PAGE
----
On the one hand, central government decides how much localism there should be, and giveths and takeths away from local or super-local (regional/LEPs, etc, whichever the trendier?) all the time.
On the other hand, the hierarchy at all levels is being infiltrated by both the private sector, and the "new", networked form of group organisation which has managed to somehow avoid the "postcode lottery" moniker so far.
Lord Heseltine is advocating even more decentralisation away from central government, and offers some small looks into where local-interest power means that Stuff Gets Done, ie. that the hierarchy needs to get out of the way of people just getting together to achieve something.
A few days ago I started thinking about how a community wifi effort (Google Doc) could benefit and be hampered by a "network" approach vs a "hierarchical" approach. (Hint: there's no straightforward answer.) Richard Veryard suggested that the network/hierarchy split (or spectrum) wasn't too useful, which I'm still unpicking, but it did get me thinking about why we organise into different types of group.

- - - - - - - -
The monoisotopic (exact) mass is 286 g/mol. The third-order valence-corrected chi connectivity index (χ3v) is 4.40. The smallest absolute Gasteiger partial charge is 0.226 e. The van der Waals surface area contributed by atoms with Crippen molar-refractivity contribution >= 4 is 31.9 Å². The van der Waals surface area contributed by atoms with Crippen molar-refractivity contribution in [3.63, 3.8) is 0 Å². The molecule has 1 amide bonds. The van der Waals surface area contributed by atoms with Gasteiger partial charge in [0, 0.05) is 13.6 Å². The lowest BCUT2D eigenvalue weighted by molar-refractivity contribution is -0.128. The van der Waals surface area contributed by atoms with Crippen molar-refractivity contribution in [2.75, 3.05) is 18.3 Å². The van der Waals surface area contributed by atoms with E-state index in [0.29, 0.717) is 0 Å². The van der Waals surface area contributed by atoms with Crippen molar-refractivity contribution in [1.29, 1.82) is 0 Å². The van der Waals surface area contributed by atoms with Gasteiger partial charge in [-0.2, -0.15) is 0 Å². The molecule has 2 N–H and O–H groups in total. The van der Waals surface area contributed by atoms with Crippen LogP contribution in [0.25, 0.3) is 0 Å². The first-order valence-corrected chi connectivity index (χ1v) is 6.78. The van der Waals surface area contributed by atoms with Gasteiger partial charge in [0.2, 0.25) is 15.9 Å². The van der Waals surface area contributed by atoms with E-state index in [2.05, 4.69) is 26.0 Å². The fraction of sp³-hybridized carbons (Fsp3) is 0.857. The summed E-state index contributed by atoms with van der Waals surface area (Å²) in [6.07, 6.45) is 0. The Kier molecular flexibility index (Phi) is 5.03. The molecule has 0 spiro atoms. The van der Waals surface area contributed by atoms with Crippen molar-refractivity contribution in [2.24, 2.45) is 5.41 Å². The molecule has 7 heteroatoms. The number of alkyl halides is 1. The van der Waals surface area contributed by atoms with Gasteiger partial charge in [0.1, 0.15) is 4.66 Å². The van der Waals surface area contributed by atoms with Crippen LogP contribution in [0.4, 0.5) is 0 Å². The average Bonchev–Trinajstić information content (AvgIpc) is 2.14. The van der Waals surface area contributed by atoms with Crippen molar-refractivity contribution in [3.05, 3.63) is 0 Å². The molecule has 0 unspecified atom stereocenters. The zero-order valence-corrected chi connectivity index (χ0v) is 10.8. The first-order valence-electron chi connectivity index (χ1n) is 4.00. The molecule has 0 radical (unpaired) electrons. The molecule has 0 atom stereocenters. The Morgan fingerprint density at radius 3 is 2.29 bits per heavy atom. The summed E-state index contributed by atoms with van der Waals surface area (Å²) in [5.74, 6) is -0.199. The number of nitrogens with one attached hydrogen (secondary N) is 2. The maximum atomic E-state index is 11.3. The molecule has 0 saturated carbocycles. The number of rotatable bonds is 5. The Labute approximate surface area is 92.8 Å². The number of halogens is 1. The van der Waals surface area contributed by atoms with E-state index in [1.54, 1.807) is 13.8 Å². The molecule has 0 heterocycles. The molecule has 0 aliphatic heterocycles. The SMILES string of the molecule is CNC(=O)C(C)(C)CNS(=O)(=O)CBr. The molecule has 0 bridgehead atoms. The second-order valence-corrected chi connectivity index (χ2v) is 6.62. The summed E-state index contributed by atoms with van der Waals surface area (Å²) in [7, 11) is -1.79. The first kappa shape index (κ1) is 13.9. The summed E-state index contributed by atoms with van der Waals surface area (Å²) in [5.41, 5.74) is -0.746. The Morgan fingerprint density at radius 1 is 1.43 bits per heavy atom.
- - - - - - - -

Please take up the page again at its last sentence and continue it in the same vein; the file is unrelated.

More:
It is perhaps most true to say that democratic models are the most complex they have ever been. This is different to saying that "we need to move to a network democracy" or that "it is local government's time".
It is understanding instead that we have a very real situation of multiple, overlapping, integrating models of
Local Government has been emasculated. But so has central government. And perhaps so have ordinary citizens along the way.
I'm going meta. There is no such thing as democracy, but there is such a thing as a democracy network. Which, confusingly, includes networked democracy - but also centralised democracy, European democracy, local democracy and hyperlocal democracy.
Which means there's no point arguing over which one's best, only over how we make sure they all get along.